A new cockpit weather service from XM Radio that is about to make its debut aboard business jets deserves a closer look by aircraft operators who are interested in providing XM digital satellite radio programming in the cabin.
Airborne video surveillance can give first responders and law enforcement a clear idea of what needs to be done on the ground in an emergency. But the challenge is making sure the information reaches the right people–that’s where Microwave Radio Communications’ (Booth No. 1313) experience can make a big difference, according to the Massachusetts company.
Southern California-based Avionics Innovations plans to introduce a Sirius Satellite Radio receiver system for aircraft, similar to the product it is designing for rival service provider XM Satellite Radio. The Sirius-based AI-SSR receiver unit will include seek tuning and preset memory and access to 100 channels of digital music, news and entertainment programming.
Following in the steps of XM Satellite Radio, rival Sirius plans to offer a competing “always-on” weather service for aircraft through an agreement with data provider WSI. Plans are in place to launch a Sirius line of WSI’s InFlight avionics, which the companies say will be compatible with the current list of approved InFlight multifunction displays.
The royal air force of Oman has signed a $1.5 million contract with SARBE for new generation beacons to replace SARBE 6 beacons by the end of this year. The previous generation beacons will become obsolete on February 1, 2009, as analog transmissions will no longer be monitored by the COSPAS-SARSAT network. Beyond that date only 406MHz signals will be detected.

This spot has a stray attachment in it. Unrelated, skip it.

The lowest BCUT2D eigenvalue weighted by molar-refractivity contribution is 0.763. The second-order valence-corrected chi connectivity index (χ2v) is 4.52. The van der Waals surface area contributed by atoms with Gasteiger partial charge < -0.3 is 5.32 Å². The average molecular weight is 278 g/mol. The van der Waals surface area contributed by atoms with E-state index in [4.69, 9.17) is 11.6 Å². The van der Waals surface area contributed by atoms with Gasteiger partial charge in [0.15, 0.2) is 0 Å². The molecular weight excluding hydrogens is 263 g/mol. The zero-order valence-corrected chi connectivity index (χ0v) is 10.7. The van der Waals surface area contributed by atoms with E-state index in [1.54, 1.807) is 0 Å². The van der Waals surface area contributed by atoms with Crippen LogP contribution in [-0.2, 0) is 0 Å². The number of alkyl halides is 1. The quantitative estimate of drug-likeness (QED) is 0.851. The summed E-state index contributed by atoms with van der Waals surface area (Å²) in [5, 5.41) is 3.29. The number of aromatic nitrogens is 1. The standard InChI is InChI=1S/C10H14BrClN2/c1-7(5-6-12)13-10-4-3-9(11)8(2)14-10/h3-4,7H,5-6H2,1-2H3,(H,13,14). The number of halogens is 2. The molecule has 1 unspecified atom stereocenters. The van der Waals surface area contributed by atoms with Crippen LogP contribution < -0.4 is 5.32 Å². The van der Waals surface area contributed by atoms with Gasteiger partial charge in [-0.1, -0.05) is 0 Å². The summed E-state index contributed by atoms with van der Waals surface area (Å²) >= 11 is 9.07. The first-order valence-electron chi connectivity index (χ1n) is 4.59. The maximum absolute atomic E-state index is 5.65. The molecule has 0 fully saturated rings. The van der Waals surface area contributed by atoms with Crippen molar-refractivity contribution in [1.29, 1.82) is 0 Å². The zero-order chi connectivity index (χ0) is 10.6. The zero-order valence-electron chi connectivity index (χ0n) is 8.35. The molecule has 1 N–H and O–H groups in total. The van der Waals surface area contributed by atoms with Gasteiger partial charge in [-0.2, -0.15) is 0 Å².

TSO approval for a new all-digital communications package marks the completion of a three-year program by Rockwell Collins to develop radios to support the FAA’s digital VHF communications system, called Nexcom (next-generation communications).
Securaplane, a small company nestled in the Catalina Mountain foothills north of Tucson, Ariz., is taking large steps toward the emergence of near-wireless controls for airliners and corporate jets during the coming decade. You could call it “fly-by-wireless.”
The latest cockpit audio panel from PS Engineering, the PMA8000-SR, does everything a conventional panel can, with one extra feature sure to get the attention of audiophiles.
The new mobile camera radio (MCR) from Microwave Radio Communications of North Billerica, Mass., is making its debut at Heli-Expo Booth No. 2901.
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